A recent security breach over at Timehop – an application that shows users the social media posts they published on the same day in previous years – has left the sensitive details of everyday internet users compromised yet again.
The nature of this particular app – which connects to other central social media platforms like Facebook and Twitter – triggered alarms that user credentials for all connected sites were put at risk. This does not appear to be the situation, but the company did warn users that phone numbers had been accessed and that those who had used their carrier account information to sign up should “take additional precautions” with their cellular providers.
Access to a phone number may seem like a low risk factor in terms of personal security. But that couldn’t be further from the truth. Hackers don’t target cell phone numbers to give random strangers a call. They use the information to bypass security settings that use mobile numbers as a layer of security for sensitive online accounts.
Many of our online security guides, for example, suggest enabling two-factor authentication for accounts when the service is available. With two-factor authentication enabled, users have an extra layer of security during the login process. After a password is entered, the user receives another code (through text, email, or an app), which must be entered before gaining access. If a hacker has your phone number along with other cobbled-together pieces of personal information, they can potentially maneuver a SIM card change and effectively gain access to all your incoming SMS messages. This renders two-factor authentication useless, as the security codes are being sent straight to the online intruders.
One way to prevent serious breaches through manipulation of your phone number is to attach a PIN to your carrier account. This is a passcode connected to your account that you must provide to the company before adjusting any major settings. The PIN provides added security against hackers who, for example, might call up Verizon impersonating you to try and adjust your settings to gain access to your SMS messages. No PIN? No entry.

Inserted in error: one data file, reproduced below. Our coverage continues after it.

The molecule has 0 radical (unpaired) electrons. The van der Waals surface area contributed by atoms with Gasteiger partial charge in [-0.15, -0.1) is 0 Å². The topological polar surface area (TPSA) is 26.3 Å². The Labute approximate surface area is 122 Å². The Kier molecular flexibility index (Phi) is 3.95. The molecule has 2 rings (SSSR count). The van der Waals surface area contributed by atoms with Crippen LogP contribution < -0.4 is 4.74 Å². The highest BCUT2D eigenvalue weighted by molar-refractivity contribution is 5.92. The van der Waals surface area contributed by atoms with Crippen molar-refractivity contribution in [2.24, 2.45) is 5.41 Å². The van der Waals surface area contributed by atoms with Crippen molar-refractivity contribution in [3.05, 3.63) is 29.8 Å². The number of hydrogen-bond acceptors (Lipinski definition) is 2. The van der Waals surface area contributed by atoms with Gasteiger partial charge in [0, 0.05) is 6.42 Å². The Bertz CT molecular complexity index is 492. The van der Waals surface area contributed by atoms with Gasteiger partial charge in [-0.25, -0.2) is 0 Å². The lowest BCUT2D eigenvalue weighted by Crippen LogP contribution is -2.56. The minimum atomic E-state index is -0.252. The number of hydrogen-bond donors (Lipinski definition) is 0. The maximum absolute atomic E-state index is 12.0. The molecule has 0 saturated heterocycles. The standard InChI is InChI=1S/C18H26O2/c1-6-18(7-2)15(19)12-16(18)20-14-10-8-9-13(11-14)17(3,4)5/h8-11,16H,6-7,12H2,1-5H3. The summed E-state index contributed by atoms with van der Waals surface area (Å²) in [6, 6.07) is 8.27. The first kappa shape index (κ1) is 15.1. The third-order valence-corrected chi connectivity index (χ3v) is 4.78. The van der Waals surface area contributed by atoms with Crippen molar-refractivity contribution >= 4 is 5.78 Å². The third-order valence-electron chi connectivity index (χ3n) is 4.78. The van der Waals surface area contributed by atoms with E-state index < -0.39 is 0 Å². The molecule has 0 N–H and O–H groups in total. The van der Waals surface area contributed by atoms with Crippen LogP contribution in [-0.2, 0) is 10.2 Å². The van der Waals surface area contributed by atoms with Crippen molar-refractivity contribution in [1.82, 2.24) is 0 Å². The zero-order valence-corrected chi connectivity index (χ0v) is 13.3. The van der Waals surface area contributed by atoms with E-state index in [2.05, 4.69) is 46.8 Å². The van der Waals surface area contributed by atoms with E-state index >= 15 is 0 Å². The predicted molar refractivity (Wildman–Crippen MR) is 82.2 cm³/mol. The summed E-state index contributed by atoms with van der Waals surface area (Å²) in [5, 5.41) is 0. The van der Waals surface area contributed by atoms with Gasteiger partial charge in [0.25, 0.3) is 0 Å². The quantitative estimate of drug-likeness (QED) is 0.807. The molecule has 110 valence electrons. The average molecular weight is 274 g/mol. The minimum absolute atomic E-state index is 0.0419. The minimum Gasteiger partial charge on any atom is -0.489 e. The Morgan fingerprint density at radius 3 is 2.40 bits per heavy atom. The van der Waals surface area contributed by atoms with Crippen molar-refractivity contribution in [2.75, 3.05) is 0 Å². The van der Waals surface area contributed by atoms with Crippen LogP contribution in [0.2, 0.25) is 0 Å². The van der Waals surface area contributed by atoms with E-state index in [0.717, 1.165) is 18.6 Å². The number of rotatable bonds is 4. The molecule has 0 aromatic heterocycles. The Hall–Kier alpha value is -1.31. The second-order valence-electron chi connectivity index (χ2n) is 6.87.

Whether you’re a Timehop user or not, this added security measure can help keep you protected against any potential intrusions. Below, we’ve put together a guide on how to add or update a PIN for your Verizon, Sprint, T-Mobile or AT&T account.
To set up your PIN with Verizon, head to VZW.com/PIN. Then sign in with your Verizon account. Enter a new chosen PIN, re-enter to confirm, and click submit.
You can also use the Verizon app to set up your PIN. For this option, head to your Account Settings, then Security, then “Manage Account PIN.”
Sprint also allows you to easily adjust PIN settings online, and will notify you any time a change occurs to help you monitor for fraudulent adjustment attempts.
Head to My Sprint on Sprint’s website. Go to the Profile and Security section and then Security information. From there, you can adjust your PIN as well as your security questions.
To adjust security code settings for AT&T, go to your online profile and choose your wireless account. Then head to the Wireless Passcode Settings and choose Manage Extra Security. To enable a PIN, check the box next to “Extra Security.”
To set up your T-Mobile PIN, head to My T-Mobile and log in. You’ll then be prompted to choose to use text message or Security questions as your verification mode of choice — set up your desired option. Once you’ve completed that process, you can access the PIN setting screen. Enter your secure, unique code and hit Next.